Los Angeles Times
By Cindy Carcamo and Anh Do
March 22, 2016
Four years ago, Maribel Marroquin began knocking on doors in her Santa Ana neighborhood, trying to persuade more Latinos in Orange County to vote Republican.
It was an uphill struggle in the heavily Democratic area. But the 25-year-old Mexican American college student racked up some victories, including persuading her all-Democratic family to switch.
Then Donald Trump came along, referring to Mexico sending "rapists" and drug dealers to the United States and threatening to deport millions while building a massive wall along the border.
"To have worked so hard and taken so many steps forward and then to have somebody like Trump with his comments come in, it just sets us back a lot," Marroquin said.
Marroquin is part of a larger strategy by the Orange County GOP to recruit more Latino and Asian voters. The county, a birthplace of the Reagan revolution and reliable conservative stronghold, has seen Republican registration plummet as the population transitions from mostly white to majority minority.
Republican registration is now at about 40%, down from nearly 60% a generation ago. Though Republicans still outnumber Democrats in the county, their shrinking ranks hurt the GOP on the statewide level.
President Obama's reelection in 2012 was a turning point, said Fred Whitaker, chairman of the Orange County Republican Party. Only 27% of Asian Americans and 29% of Latinos in California voted Republican.
Orange County GOP leaders began more aggressively targeting non-white voters, notably Vietnamese Americans, whose disdain for the Communist government in Vietnam has made them more receptive to the GOP than other Asian American groups.
Last year, the GOP scored an upset victory when Republican Andrew Do defeated Democrat Lou Correa for a seat on the county Board of Supervisors.
But the rise of Trump has some in Orange County worried about these fragile gains.
"I think some of the rhetoric has been over the top and not helpful and certainly I don't think that castigating one group in society is the way to deal with the problem of illegal immigration," Whitaker said. "Frankly, most of the illegal immigrants right now are not coming from Mexico and many are visa overstays. I'll disagree with Mr. Trump on that."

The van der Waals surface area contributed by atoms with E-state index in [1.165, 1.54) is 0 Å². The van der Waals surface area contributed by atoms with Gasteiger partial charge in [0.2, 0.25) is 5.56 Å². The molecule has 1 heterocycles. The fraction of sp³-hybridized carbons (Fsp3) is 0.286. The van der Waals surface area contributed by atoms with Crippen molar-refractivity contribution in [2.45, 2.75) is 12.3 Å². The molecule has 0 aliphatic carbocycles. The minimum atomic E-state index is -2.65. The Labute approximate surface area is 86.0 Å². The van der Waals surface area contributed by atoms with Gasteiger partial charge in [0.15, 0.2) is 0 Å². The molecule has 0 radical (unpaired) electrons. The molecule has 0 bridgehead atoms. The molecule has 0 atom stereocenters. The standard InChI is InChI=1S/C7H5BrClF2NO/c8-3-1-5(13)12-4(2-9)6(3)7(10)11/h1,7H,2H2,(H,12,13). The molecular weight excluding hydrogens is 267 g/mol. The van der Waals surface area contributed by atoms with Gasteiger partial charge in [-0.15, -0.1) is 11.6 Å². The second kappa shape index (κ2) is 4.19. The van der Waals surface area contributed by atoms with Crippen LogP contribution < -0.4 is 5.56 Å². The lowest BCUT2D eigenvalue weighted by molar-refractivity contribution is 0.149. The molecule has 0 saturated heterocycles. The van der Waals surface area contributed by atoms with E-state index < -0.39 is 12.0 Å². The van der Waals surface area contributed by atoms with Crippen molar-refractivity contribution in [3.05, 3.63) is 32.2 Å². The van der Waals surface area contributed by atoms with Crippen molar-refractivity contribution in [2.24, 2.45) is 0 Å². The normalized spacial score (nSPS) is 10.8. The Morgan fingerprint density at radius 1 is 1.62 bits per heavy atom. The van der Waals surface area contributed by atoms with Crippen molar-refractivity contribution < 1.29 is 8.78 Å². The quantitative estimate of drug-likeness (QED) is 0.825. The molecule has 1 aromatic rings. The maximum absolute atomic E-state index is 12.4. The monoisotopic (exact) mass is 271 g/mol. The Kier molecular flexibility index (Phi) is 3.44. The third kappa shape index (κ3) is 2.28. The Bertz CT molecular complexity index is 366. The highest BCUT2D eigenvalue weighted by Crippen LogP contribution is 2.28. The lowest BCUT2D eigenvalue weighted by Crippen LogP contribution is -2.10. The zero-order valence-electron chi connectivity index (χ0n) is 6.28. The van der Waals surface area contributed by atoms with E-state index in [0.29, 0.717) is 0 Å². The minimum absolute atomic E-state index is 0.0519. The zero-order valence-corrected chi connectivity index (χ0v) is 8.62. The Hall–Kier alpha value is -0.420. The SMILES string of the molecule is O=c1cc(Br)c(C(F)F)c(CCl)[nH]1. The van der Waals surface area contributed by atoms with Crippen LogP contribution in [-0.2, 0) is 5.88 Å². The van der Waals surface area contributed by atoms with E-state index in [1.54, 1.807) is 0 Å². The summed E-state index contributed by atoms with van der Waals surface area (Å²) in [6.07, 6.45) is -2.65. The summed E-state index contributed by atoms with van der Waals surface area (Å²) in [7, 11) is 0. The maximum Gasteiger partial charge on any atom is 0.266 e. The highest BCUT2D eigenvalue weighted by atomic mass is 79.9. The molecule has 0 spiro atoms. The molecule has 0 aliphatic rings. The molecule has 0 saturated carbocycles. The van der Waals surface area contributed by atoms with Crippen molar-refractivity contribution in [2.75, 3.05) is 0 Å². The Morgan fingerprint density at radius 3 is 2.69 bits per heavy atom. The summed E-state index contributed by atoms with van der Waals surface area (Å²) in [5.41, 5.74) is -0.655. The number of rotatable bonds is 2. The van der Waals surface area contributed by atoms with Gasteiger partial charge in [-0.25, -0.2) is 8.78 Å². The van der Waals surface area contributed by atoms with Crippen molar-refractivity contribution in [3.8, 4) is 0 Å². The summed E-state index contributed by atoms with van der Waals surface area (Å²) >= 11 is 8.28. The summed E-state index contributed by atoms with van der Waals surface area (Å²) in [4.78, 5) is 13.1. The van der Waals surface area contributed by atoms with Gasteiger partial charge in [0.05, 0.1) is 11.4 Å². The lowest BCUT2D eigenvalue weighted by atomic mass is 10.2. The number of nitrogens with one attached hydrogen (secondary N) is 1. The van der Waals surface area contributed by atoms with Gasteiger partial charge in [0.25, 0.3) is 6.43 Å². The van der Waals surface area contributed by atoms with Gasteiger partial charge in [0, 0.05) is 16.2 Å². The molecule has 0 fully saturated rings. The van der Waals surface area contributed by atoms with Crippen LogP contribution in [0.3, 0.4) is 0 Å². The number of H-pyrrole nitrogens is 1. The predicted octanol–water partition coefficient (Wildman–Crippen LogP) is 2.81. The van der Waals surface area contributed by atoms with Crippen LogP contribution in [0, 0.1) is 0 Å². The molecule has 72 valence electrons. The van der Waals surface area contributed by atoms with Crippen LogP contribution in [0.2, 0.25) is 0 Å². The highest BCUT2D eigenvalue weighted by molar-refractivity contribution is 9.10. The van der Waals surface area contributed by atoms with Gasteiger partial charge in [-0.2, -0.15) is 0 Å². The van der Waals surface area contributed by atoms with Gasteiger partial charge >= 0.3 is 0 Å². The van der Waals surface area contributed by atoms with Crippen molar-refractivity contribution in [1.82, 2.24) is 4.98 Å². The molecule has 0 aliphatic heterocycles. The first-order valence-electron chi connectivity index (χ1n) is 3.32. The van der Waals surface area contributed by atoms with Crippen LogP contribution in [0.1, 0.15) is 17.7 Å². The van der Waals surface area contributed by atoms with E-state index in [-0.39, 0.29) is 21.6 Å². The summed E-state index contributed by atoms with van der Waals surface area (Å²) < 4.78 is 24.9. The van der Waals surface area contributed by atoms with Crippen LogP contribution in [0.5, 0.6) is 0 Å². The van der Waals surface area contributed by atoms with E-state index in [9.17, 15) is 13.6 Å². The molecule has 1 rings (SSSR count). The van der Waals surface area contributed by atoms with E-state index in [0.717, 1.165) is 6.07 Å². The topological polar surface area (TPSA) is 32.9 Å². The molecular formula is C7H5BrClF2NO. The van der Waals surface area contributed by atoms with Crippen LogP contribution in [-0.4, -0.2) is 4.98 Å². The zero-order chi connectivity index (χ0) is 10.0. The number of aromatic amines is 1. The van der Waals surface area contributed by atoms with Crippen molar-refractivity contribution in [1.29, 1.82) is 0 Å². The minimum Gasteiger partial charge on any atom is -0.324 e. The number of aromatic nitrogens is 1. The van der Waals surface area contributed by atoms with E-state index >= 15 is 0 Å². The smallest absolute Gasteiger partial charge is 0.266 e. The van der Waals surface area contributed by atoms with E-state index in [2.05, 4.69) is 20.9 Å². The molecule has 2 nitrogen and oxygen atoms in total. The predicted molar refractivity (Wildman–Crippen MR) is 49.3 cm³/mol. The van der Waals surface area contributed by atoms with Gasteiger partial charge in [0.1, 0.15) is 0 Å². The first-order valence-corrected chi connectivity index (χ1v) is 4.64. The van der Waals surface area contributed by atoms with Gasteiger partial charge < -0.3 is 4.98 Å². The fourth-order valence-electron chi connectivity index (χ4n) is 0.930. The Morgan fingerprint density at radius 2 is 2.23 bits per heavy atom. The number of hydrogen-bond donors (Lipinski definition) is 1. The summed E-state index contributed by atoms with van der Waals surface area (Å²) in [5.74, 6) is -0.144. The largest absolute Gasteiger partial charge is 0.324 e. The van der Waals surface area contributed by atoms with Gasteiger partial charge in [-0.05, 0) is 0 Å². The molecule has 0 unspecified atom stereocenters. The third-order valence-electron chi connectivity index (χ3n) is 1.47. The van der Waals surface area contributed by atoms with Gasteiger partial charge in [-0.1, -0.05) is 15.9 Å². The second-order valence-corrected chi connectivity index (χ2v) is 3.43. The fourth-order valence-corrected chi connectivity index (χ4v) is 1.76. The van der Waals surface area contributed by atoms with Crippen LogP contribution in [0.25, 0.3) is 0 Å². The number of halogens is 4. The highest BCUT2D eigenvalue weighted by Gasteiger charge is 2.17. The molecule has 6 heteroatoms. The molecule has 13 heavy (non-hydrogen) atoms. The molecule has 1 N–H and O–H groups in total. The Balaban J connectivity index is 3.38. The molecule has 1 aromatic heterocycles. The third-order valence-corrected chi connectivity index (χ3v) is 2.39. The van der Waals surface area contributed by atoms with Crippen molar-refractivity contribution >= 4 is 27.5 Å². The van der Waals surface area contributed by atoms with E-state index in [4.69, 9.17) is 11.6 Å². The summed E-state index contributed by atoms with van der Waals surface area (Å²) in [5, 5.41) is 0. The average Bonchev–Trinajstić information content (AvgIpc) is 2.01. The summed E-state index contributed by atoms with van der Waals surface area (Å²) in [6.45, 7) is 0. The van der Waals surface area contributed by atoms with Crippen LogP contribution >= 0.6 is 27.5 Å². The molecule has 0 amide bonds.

For several years, Republicans have been working with the Lincoln Club, a prominent business-oriented political action committee, to improve the GOP's standing with local minority communities. They groomed and financially backed Asians and Latinos for local offices, such as Cecilia Iglesias, a Republican and Santa Ana Unified School District trustee.
Iglesias said she tells Latinos she tries to register as Republican to not focus on the presidential race "because that is not going to dictate what happens here.... Vote for the person who is going to be more aligned with your values."
When Trump comes up, Iglesias said she tells them: He "is an entrepreneur, a businessman and he's marketing himself to the base…. But don't let that distract you."
Trump's most heated rhetoric has been about immigration from Latin America. But some worry he could also alienate some Asian Republicans.
A 2014 survey by APIAVote, a group that tries to mobilize Asian American and Pacific Islanders into greater electoral participation, found that 41% of Asian American voters would probably vote against a candidate who expressed strongly negative views about immigrants, even if the voter agreed with him or her on other issues.
Outside the packed 85 Degrees C Bakery in Irvine, Kim Nguyen, 30, of Huntington Beach said she remembered the way Trump responded when he was asked about the support he got from David Duke, a former grand wizard of the Ku Klux Klan.